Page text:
Q. How did you fare as a student? What was your favourite subject, and why?
Overall it was quite good though there were ups and downs. Geography used to be my most favourite subject in School though later in my student life I fell in love with Economics. This was probably because of a strong influence of my father who himself was an Agricultural Economist. My love for Economics grew even stronger when I joined the premier educational institutes- Gokhale Institute of Economics, Pune and later London School of Economics (LSE), UK. 
Q. Where did you undertake higher education? What do you feel about the education scenario in India, and how does it compare with that abroad?
As mentioned above, after my graduation from J B College Jorhat, I joined Gokhale Institute and then LSE. I also completed a postgraduate course in Population Studies from International Institute for Population Sciences, Mumbai. In 1999, I joined Flinders University of South Australia for my PhD and the same university offered me an academic position while I was still doing my PhD.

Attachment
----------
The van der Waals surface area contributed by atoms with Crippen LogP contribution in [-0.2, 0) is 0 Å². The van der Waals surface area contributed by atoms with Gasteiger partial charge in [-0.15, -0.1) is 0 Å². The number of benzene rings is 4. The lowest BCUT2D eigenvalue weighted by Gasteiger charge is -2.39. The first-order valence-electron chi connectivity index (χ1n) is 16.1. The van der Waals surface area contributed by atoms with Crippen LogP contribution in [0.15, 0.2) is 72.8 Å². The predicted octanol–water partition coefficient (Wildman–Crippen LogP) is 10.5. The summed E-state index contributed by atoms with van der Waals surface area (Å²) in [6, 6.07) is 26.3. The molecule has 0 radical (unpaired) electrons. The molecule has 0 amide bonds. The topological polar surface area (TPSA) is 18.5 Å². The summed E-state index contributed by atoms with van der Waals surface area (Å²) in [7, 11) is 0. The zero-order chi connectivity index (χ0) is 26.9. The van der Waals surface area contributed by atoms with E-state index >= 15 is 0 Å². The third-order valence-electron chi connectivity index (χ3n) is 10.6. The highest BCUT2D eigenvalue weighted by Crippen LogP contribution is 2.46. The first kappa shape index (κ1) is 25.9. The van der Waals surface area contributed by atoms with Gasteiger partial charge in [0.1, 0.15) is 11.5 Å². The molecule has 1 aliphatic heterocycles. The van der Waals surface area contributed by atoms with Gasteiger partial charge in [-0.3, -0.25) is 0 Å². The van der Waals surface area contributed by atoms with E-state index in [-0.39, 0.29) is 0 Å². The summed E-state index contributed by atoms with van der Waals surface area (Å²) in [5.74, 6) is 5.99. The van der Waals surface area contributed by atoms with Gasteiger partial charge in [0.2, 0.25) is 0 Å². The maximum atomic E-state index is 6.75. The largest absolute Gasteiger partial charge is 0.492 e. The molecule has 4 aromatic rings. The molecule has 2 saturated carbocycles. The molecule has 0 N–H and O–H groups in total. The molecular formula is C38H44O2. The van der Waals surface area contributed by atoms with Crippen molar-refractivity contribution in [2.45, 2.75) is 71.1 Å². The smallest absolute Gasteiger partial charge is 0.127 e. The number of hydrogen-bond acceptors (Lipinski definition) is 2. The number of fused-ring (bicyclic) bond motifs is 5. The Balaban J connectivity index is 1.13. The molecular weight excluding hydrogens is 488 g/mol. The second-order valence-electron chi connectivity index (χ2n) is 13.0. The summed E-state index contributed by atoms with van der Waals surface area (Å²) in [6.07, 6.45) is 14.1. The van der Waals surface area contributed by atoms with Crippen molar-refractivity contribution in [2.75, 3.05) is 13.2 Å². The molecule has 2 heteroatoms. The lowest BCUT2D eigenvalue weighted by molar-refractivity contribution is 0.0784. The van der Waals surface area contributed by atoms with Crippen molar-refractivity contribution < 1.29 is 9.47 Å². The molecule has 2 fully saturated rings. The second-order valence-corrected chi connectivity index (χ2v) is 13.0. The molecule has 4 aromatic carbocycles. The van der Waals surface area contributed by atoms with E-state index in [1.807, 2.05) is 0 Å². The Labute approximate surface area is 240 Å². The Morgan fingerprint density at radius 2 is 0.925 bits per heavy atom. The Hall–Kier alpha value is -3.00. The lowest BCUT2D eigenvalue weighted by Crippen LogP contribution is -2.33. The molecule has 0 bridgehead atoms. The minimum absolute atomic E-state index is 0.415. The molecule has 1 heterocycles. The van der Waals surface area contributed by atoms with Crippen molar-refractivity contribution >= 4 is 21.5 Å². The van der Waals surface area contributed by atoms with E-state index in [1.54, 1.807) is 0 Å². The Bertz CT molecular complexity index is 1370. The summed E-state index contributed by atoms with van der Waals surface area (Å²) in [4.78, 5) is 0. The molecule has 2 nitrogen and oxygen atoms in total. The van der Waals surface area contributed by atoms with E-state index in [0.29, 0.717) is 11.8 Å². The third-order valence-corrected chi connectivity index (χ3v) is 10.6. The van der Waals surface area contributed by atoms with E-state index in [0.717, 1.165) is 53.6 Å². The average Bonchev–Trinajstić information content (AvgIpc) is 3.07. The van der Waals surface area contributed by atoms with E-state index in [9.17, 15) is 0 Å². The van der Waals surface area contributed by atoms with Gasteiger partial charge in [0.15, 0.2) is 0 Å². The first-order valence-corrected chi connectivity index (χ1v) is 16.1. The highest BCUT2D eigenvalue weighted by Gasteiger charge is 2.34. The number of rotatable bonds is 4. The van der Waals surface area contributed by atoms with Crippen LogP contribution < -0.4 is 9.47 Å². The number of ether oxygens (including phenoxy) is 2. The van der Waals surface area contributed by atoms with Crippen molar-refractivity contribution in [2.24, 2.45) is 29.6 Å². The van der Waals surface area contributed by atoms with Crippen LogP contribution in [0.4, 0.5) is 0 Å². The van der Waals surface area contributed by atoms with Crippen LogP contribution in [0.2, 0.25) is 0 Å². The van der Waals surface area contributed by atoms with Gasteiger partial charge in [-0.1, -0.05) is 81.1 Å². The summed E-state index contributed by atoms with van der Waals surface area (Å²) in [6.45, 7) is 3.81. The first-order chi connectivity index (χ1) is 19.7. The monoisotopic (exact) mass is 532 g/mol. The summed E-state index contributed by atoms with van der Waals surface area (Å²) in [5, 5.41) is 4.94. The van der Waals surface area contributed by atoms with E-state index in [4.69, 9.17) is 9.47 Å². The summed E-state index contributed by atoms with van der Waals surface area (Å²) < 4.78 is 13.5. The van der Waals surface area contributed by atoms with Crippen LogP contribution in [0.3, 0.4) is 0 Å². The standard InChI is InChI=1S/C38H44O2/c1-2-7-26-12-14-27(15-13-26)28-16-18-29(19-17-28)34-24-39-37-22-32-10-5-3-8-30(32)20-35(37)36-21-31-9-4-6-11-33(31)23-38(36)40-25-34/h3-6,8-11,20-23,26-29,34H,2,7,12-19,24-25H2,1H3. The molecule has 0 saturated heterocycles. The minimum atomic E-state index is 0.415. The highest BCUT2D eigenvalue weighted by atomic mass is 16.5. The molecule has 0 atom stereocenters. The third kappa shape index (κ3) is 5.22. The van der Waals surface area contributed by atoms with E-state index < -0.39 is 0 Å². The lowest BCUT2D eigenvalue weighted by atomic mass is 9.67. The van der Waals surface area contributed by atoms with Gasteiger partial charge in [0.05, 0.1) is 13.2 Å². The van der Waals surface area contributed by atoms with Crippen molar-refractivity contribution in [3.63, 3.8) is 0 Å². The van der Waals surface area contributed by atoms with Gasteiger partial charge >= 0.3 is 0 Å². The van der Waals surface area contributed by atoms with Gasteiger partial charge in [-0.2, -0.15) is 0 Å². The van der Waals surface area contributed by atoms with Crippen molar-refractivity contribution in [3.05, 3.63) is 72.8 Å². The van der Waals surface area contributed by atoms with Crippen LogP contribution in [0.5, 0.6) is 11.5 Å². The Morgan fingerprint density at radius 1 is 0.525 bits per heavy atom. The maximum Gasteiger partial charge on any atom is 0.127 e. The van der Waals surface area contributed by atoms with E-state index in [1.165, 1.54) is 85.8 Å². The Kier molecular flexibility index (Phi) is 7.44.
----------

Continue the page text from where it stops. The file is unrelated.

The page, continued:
I have the unique experience of getting the opportunity to study in educational institutes within and outside the state of Assam and also overseas. Definitely it has given me some insights to compare their standards. The biggest weakness of university education in Assam is probably the continuation of very old course materials and excessive reliance on text books. There is no or very little scope where students can learn how to critically look into the content and analyze the same. This particular aspect is given the utmost importance in university education overseas. This helps the students to prepare themselves in a most efficient way during their transition from student life to working life. As a lecturer I have observed this weakness (lack of skills in critical reflection) among most of the students who arrive from India for higher studies in Australia. There is also a huge difference between educational institutes in India and overseas as far as the amount of
 facilities students as well as academic staff can avail.